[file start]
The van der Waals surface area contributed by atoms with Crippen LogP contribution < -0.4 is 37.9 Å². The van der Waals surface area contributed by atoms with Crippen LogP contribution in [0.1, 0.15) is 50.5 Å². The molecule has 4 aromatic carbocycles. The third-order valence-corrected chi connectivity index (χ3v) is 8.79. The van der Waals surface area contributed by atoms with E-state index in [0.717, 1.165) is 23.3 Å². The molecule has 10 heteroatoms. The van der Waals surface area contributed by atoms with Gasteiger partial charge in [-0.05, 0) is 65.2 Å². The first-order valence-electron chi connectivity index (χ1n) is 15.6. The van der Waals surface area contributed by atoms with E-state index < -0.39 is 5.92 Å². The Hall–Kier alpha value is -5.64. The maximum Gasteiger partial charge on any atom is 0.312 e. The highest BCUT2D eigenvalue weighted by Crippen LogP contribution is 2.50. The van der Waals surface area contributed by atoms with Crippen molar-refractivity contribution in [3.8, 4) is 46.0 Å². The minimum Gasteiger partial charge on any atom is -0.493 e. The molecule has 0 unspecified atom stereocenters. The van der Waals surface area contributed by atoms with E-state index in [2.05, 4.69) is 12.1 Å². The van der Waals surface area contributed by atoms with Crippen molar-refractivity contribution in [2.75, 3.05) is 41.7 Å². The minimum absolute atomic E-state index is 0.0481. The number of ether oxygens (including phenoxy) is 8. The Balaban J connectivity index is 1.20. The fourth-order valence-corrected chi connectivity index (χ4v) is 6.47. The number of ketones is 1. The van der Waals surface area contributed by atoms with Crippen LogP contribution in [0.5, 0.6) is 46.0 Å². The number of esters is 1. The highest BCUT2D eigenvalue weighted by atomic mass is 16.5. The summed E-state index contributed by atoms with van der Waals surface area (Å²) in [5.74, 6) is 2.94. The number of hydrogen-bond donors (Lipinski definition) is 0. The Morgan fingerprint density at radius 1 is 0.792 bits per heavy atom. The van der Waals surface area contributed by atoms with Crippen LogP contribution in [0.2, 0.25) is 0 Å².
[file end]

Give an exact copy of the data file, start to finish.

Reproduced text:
The van der Waals surface area contributed by atoms with Crippen LogP contribution < -0.4 is 37.9 Å². The van der Waals surface area contributed by atoms with Crippen LogP contribution in [0.1, 0.15) is 50.5 Å². The molecule has 4 aromatic carbocycles. The third-order valence-corrected chi connectivity index (χ3v) is 8.79. The van der Waals surface area contributed by atoms with E-state index in [0.717, 1.165) is 23.3 Å². The molecule has 10 heteroatoms. The van der Waals surface area contributed by atoms with Gasteiger partial charge in [-0.05, 0) is 65.2 Å². The first-order valence-electron chi connectivity index (χ1n) is 15.6. The van der Waals surface area contributed by atoms with E-state index < -0.39 is 5.92 Å². The Hall–Kier alpha value is -5.64. The maximum Gasteiger partial charge on any atom is 0.312 e. The highest BCUT2D eigenvalue weighted by Crippen LogP contribution is 2.50. The van der Waals surface area contributed by atoms with Crippen molar-refractivity contribution in [3.8, 4) is 46.0 Å². The minimum Gasteiger partial charge on any atom is -0.493 e. The molecule has 0 unspecified atom stereocenters. The van der Waals surface area contributed by atoms with E-state index in [2.05, 4.69) is 12.1 Å². The van der Waals surface area contributed by atoms with Crippen molar-refractivity contribution in [2.75, 3.05) is 41.7 Å². The minimum absolute atomic E-state index is 0.0481. The number of ether oxygens (including phenoxy) is 8. The Balaban J connectivity index is 1.20. The fourth-order valence-corrected chi connectivity index (χ4v) is 6.47. The number of ketones is 1. The van der Waals surface area contributed by atoms with Crippen LogP contribution in [0.5, 0.6) is 46.0 Å². The number of esters is 1. The highest BCUT2D eigenvalue weighted by atomic mass is 16.5. The summed E-state index contributed by atoms with van der Waals surface area (Å²) in [5.74, 6) is 2.94. The number of hydrogen-bond donors (Lipinski definition) is 0. The Morgan fingerprint density at radius 1 is 0.792 bits per heavy atom. The van der Waals surface area contributed by atoms with Crippen LogP contribution in [0.2, 0.25) is 0 Å².